14        Rust and Bone (French: De rouille et d’os) Jacques Audiard 2012 [BBC not included]

Another fabulous performance from Marion Cotillard and an unflinchingly tough view of life at the lower end of the French street.

 

15        Embrace of the Serpent (Ciro Guerra 2015) [BBC not included]

The Amazon in black and white: perhaps the way it always should have been portrayed.

 

16        Fantastic Mr Fox (Wes Anderson, 2012) [BBC not included]

Takes Aardman-style animation to new heights.

 

17        Waltz with Bashir (Ari Folman, 2008) [BBC not included]

Hallucinatory and dreamlike account of the invasion of Lebanon, but with the real voices of the Israeli soldiers to pin it to reality.

 

18         Amélie (Jean-Pierre Jeunet, 2001) [BBC #87]

Life-affirming in the way the best comedy should be.

 

19        Ex Machina (Alex Garland, 2015) [BBC not included]

Kubrickian and contained.  Most self-assured directorial debut of century so far.

 

20        American Hustle (David O. Russell, 2013) [BBC not included]

Sheer pleasure to watch. Which counts for a lot. And will annoy Barry Isaacson if I include it.

 

21        Into the Wild (Sean Penn 2007) [BBC not included]

I am always attracted to films about getting lost.

 

 

12 Runners-up and highly commended:

 

The Lord of the Rings: The Fellowship of the Ring (Peter Jackson, 2001) [BBC not included]

For getting it right.

 

The Watchmen (Zack Snyder 2009) [BBC not included]

Best of the ubiquitous comic book movies by a country mile, particularly the longer Director’s Cut.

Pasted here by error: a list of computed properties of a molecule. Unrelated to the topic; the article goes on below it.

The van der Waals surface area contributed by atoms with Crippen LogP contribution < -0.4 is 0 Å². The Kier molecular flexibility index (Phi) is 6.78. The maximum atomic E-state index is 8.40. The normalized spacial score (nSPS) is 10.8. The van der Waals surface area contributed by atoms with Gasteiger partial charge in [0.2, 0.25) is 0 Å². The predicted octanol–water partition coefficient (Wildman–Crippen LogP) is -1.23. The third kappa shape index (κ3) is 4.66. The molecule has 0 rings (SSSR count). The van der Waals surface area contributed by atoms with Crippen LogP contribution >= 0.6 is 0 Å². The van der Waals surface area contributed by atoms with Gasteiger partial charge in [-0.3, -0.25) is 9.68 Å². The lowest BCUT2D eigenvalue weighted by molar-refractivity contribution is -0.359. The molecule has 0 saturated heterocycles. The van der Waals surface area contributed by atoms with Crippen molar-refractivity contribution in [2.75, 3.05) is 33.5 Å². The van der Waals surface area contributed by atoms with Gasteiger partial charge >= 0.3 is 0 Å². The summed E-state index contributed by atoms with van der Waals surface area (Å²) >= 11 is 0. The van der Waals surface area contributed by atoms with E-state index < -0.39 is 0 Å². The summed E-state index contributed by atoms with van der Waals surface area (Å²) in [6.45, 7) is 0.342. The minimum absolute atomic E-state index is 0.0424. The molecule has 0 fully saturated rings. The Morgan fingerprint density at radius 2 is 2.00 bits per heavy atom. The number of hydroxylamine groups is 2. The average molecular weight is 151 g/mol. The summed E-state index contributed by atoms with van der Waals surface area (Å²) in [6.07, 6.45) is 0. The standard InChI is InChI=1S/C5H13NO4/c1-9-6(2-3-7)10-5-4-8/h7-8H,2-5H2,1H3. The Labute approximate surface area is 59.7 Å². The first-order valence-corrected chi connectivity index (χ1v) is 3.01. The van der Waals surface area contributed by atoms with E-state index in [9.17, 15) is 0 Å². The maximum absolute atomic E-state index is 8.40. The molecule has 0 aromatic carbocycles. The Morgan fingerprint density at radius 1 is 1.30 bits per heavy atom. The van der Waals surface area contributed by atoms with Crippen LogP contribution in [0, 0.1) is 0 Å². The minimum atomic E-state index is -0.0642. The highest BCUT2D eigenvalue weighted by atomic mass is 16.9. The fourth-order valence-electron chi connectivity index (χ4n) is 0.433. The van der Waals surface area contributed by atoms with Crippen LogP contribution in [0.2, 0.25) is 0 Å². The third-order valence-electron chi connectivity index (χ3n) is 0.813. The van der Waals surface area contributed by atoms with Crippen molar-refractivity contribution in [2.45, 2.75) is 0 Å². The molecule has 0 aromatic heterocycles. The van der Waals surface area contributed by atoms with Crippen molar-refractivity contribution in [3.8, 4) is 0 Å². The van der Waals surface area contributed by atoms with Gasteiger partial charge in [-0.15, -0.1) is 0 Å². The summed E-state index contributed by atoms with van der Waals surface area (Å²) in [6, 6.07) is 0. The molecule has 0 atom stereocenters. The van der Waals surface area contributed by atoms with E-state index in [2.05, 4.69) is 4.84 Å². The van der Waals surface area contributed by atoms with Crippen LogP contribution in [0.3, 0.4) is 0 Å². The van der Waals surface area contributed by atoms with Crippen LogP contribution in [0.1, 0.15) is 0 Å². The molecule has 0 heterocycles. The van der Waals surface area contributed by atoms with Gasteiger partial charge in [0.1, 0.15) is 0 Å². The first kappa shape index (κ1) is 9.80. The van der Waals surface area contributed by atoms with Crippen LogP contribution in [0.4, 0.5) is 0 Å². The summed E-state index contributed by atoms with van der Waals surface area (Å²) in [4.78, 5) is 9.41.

The Pianist (Roman Polanski, 2002 [BBC #90]

In some ways, the film that Polanski always had to make – about his childhood in the Warsaw ghetto.  And not an ounce of sentimentality.

 

The Great Gatsby (Baz Luhrmann, 2013) [BBC not included]

Another under-rated film.  Pitch perfect.  And fine Leonardo DiCaprio performance.

 

Adaptation (Spike Jonze, 2002) [BBC not included]

Thinking way out of the box.  Meryl Streep great.

 

The Curious Case of Benjamin Button (David Fincher, 2008) [BBC not included]

Audacious narrative curve.  Or rather bounce-back.

 

Atonement (Joe Wright 2007) [BBC not included]

One of the very few British films on the list – which may say something about our limited cinematic ambitions and fondness for theatrical bio-pics.

 

The White Ribbon (Michael Haneke, 2009) [BBC #19]

A black-and-white exploration of the origins of evil.

 

Labyrinth  (Guillermo Del Toro, 2006) [BBC #17]

Imagination of the highest order.

 

Avatar (James Cameron 2009) [BBC not included]

For being a blockbuster with heart and probably doing more for worldwide ecology than all the Rio conferences put together.

 

Almost Famous (Cameron Crowe, 2000) [BBC #79]

The best rock n roll film of the bunch.  ‘How will I know he’s taken the drugs?’

 

The Motorcycle Diaries (Walter Salles 2004) [BBC not included]

A free-wheeling narrative with an appealing spirit of adventure. And it is about Che riding through South America so naturally drawn to it…

 

Notes:

I have not included documentaries in the above as they deserve their own list.

For the original poll, 177 critics were asked (55 women and 122 men). Like them I have taken 2000 as my Year Zero.

 

  1. January 2nd, 2017 at 21:03 | #1

    No point in quibbling over minor differences of opinion – I like your list, Hugh. Especially the inclusion of Apocalypto, which really surprised me. Still can’t bring myself to watch the Passion of Christ though.